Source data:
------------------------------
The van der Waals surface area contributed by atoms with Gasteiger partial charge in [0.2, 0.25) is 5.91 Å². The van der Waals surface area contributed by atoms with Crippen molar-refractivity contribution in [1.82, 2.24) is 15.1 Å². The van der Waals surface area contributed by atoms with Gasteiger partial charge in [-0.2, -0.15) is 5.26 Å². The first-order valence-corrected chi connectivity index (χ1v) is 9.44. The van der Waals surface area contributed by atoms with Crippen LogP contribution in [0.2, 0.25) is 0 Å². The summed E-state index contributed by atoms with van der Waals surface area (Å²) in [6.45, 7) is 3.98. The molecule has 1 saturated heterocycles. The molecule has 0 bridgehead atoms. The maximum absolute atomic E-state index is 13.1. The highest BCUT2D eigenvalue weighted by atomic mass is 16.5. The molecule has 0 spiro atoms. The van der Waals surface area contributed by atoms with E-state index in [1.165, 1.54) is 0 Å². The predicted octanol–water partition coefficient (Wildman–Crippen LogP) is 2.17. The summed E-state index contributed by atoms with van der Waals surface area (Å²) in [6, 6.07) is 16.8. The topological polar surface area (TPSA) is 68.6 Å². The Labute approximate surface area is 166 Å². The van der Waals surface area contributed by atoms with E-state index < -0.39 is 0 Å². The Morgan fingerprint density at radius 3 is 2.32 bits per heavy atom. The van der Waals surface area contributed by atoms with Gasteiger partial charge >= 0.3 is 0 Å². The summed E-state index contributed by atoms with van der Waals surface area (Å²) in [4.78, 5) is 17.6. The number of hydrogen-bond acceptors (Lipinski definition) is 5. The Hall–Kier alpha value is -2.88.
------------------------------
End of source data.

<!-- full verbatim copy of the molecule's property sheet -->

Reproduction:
The van der Waals surface area contributed by atoms with Gasteiger partial charge in [0.2, 0.25) is 5.91 Å². The van der Waals surface area contributed by atoms with Crippen molar-refractivity contribution in [1.82, 2.24) is 15.1 Å². The van der Waals surface area contributed by atoms with Gasteiger partial charge in [-0.2, -0.15) is 5.26 Å². The first-order valence-corrected chi connectivity index (χ1v) is 9.44. The van der Waals surface area contributed by atoms with Crippen LogP contribution in [0.2, 0.25) is 0 Å². The summed E-state index contributed by atoms with van der Waals surface area (Å²) in [6.45, 7) is 3.98. The molecule has 1 saturated heterocycles. The molecule has 0 bridgehead atoms. The maximum absolute atomic E-state index is 13.1. The highest BCUT2D eigenvalue weighted by atomic mass is 16.5. The molecule has 0 spiro atoms. The van der Waals surface area contributed by atoms with E-state index in [1.165, 1.54) is 0 Å². The predicted octanol–water partition coefficient (Wildman–Crippen LogP) is 2.17. The summed E-state index contributed by atoms with van der Waals surface area (Å²) in [6, 6.07) is 16.8. The topological polar surface area (TPSA) is 68.6 Å². The Labute approximate surface area is 166 Å². The van der Waals surface area contributed by atoms with E-state index < -0.39 is 0 Å². The Morgan fingerprint density at radius 3 is 2.32 bits per heavy atom. The van der Waals surface area contributed by atoms with Gasteiger partial charge >= 0.3 is 0 Å². The summed E-state index contributed by atoms with van der Waals surface area (Å²) in [4.78, 5) is 17.6. The number of hydrogen-bond acceptors (Lipinski definition) is 5. The Hall–Kier alpha value is -2.88.